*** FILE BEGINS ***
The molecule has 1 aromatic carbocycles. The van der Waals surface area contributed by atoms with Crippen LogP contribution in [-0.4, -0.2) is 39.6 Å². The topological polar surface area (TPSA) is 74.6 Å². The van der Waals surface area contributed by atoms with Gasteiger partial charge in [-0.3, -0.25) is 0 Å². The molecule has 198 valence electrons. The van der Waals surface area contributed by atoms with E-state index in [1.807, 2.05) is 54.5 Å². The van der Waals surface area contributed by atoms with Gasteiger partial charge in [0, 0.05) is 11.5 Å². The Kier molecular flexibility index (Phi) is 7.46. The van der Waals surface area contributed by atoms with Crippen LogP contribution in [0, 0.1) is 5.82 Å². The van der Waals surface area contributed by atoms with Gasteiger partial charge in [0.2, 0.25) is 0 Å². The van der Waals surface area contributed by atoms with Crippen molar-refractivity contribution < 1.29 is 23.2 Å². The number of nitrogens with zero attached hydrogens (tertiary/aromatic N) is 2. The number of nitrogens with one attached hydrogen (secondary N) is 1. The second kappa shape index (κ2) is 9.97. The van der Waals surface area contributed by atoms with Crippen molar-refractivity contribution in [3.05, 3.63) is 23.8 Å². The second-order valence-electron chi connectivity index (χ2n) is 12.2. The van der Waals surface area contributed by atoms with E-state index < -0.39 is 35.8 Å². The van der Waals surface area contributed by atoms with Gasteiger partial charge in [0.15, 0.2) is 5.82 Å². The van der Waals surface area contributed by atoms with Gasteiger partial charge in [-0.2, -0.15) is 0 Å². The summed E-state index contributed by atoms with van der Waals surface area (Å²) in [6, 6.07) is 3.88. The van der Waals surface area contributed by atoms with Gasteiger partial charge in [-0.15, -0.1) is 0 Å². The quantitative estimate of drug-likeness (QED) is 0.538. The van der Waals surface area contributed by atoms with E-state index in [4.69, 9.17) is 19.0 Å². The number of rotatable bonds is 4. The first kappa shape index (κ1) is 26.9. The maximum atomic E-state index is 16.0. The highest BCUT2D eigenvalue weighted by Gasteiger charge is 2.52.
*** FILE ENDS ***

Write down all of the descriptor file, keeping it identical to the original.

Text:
The molecule has 1 aromatic carbocycles. The van der Waals surface area contributed by atoms with Crippen LogP contribution in [-0.4, -0.2) is 39.6 Å². The topological polar surface area (TPSA) is 74.6 Å². The van der Waals surface area contributed by atoms with Gasteiger partial charge in [-0.3, -0.25) is 0 Å². The molecule has 198 valence electrons. The van der Waals surface area contributed by atoms with E-state index in [1.807, 2.05) is 54.5 Å². The van der Waals surface area contributed by atoms with Gasteiger partial charge in [0, 0.05) is 11.5 Å². The Kier molecular flexibility index (Phi) is 7.46. The van der Waals surface area contributed by atoms with Crippen LogP contribution in [0, 0.1) is 5.82 Å². The van der Waals surface area contributed by atoms with Gasteiger partial charge in [0.2, 0.25) is 0 Å². The van der Waals surface area contributed by atoms with Crippen molar-refractivity contribution < 1.29 is 23.2 Å². The number of nitrogens with zero attached hydrogens (tertiary/aromatic N) is 2. The number of nitrogens with one attached hydrogen (secondary N) is 1. The second kappa shape index (κ2) is 9.97. The van der Waals surface area contributed by atoms with Crippen molar-refractivity contribution in [3.05, 3.63) is 23.8 Å². The second-order valence-electron chi connectivity index (χ2n) is 12.2. The van der Waals surface area contributed by atoms with E-state index < -0.39 is 35.8 Å². The van der Waals surface area contributed by atoms with Gasteiger partial charge in [0.15, 0.2) is 5.82 Å². The van der Waals surface area contributed by atoms with Gasteiger partial charge in [-0.2, -0.15) is 0 Å². The summed E-state index contributed by atoms with van der Waals surface area (Å²) in [6, 6.07) is 3.88. The van der Waals surface area contributed by atoms with Gasteiger partial charge in [-0.15, -0.1) is 0 Å². The quantitative estimate of drug-likeness (QED) is 0.538. The van der Waals surface area contributed by atoms with E-state index in [4.69, 9.17) is 19.0 Å². The number of rotatable bonds is 4. The first kappa shape index (κ1) is 26.9. The maximum atomic E-state index is 16.0. The highest BCUT2D eigenvalue weighted by Gasteiger charge is 2.52.